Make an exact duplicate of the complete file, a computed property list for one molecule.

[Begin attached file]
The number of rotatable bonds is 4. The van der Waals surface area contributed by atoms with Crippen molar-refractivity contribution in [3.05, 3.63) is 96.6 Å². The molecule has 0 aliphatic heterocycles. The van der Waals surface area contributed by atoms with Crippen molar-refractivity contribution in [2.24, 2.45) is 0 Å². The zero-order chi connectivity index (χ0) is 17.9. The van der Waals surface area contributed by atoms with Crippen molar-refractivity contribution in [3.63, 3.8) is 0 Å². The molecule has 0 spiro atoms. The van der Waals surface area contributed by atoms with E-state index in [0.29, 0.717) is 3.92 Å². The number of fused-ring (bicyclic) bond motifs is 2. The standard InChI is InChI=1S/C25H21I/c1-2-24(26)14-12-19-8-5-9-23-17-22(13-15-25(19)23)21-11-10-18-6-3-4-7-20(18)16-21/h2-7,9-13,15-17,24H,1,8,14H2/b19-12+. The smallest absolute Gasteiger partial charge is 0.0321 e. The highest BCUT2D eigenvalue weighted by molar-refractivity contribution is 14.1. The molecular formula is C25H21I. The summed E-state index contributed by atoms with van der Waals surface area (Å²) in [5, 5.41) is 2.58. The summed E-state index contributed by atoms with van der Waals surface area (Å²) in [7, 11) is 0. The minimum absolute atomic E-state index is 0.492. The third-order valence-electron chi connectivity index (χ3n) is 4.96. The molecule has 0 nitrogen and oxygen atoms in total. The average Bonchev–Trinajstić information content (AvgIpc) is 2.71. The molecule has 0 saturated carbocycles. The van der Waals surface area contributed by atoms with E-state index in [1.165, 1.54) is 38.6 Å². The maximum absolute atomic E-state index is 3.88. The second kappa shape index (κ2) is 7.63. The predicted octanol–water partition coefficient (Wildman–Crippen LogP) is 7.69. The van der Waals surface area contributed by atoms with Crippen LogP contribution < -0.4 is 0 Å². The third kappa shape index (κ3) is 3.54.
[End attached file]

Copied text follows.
The number of rotatable bonds is 4. The van der Waals surface area contributed by atoms with Crippen molar-refractivity contribution in [3.05, 3.63) is 96.6 Å². The molecule has 0 aliphatic heterocycles. The van der Waals surface area contributed by atoms with Crippen molar-refractivity contribution in [2.24, 2.45) is 0 Å². The zero-order chi connectivity index (χ0) is 17.9. The van der Waals surface area contributed by atoms with Crippen molar-refractivity contribution in [3.63, 3.8) is 0 Å². The molecule has 0 spiro atoms. The van der Waals surface area contributed by atoms with E-state index in [0.29, 0.717) is 3.92 Å². The number of fused-ring (bicyclic) bond motifs is 2. The standard InChI is InChI=1S/C25H21I/c1-2-24(26)14-12-19-8-5-9-23-17-22(13-15-25(19)23)21-11-10-18-6-3-4-7-20(18)16-21/h2-7,9-13,15-17,24H,1,8,14H2/b19-12+. The smallest absolute Gasteiger partial charge is 0.0321 e. The highest BCUT2D eigenvalue weighted by molar-refractivity contribution is 14.1. The molecular formula is C25H21I. The summed E-state index contributed by atoms with van der Waals surface area (Å²) in [5, 5.41) is 2.58. The summed E-state index contributed by atoms with van der Waals surface area (Å²) in [7, 11) is 0. The minimum absolute atomic E-state index is 0.492. The third-order valence-electron chi connectivity index (χ3n) is 4.96. The molecule has 0 nitrogen and oxygen atoms in total. The average Bonchev–Trinajstić information content (AvgIpc) is 2.71. The molecule has 0 saturated carbocycles. The van der Waals surface area contributed by atoms with E-state index in [1.165, 1.54) is 38.6 Å². The maximum absolute atomic E-state index is 3.88. The second kappa shape index (κ2) is 7.63. The predicted octanol–water partition coefficient (Wildman–Crippen LogP) is 7.69. The van der Waals surface area contributed by atoms with Crippen LogP contribution < -0.4 is 0 Å². The third kappa shape index (κ3) is 3.54.